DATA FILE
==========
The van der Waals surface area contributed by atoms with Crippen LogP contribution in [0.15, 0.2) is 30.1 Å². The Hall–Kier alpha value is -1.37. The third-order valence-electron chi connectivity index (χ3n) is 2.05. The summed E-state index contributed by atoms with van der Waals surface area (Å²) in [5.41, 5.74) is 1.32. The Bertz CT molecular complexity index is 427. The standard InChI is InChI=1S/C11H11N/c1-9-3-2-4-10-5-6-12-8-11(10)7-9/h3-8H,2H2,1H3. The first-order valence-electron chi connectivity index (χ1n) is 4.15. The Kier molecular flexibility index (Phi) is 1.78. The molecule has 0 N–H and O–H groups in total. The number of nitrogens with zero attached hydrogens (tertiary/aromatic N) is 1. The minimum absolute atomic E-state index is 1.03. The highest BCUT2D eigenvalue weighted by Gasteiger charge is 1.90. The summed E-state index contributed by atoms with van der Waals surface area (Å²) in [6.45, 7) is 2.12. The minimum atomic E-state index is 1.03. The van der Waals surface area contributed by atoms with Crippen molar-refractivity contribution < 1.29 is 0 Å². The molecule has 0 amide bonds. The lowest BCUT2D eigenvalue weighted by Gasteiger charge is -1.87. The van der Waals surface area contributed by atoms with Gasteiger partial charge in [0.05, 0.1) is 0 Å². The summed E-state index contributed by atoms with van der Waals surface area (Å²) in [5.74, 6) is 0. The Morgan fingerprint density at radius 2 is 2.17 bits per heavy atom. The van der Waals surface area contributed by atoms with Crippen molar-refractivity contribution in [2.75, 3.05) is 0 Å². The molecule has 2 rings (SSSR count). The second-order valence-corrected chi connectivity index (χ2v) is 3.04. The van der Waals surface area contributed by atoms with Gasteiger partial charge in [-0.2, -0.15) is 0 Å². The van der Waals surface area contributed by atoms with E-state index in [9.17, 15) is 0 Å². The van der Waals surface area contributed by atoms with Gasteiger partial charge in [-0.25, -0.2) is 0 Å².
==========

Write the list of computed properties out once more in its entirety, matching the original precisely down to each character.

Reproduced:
The van der Waals surface area contributed by atoms with Crippen LogP contribution in [0.15, 0.2) is 30.1 Å². The Hall–Kier alpha value is -1.37. The third-order valence-electron chi connectivity index (χ3n) is 2.05. The summed E-state index contributed by atoms with van der Waals surface area (Å²) in [5.41, 5.74) is 1.32. The Bertz CT molecular complexity index is 427. The standard InChI is InChI=1S/C11H11N/c1-9-3-2-4-10-5-6-12-8-11(10)7-9/h3-8H,2H2,1H3. The first-order valence-electron chi connectivity index (χ1n) is 4.15. The Kier molecular flexibility index (Phi) is 1.78. The molecule has 0 N–H and O–H groups in total. The number of nitrogens with zero attached hydrogens (tertiary/aromatic N) is 1. The minimum absolute atomic E-state index is 1.03. The highest BCUT2D eigenvalue weighted by Gasteiger charge is 1.90. The summed E-state index contributed by atoms with van der Waals surface area (Å²) in [6.45, 7) is 2.12. The minimum atomic E-state index is 1.03. The van der Waals surface area contributed by atoms with Crippen molar-refractivity contribution < 1.29 is 0 Å². The molecule has 0 amide bonds. The lowest BCUT2D eigenvalue weighted by Gasteiger charge is -1.87. The van der Waals surface area contributed by atoms with Gasteiger partial charge in [0.05, 0.1) is 0 Å². The summed E-state index contributed by atoms with van der Waals surface area (Å²) in [5.74, 6) is 0. The Morgan fingerprint density at radius 2 is 2.17 bits per heavy atom. The van der Waals surface area contributed by atoms with Crippen molar-refractivity contribution in [2.75, 3.05) is 0 Å². The molecule has 2 rings (SSSR count). The second-order valence-corrected chi connectivity index (χ2v) is 3.04. The van der Waals surface area contributed by atoms with Gasteiger partial charge in [-0.2, -0.15) is 0 Å². The van der Waals surface area contributed by atoms with E-state index in [9.17, 15) is 0 Å². The van der Waals surface area contributed by atoms with Gasteiger partial charge in [-0.25, -0.2) is 0 Å².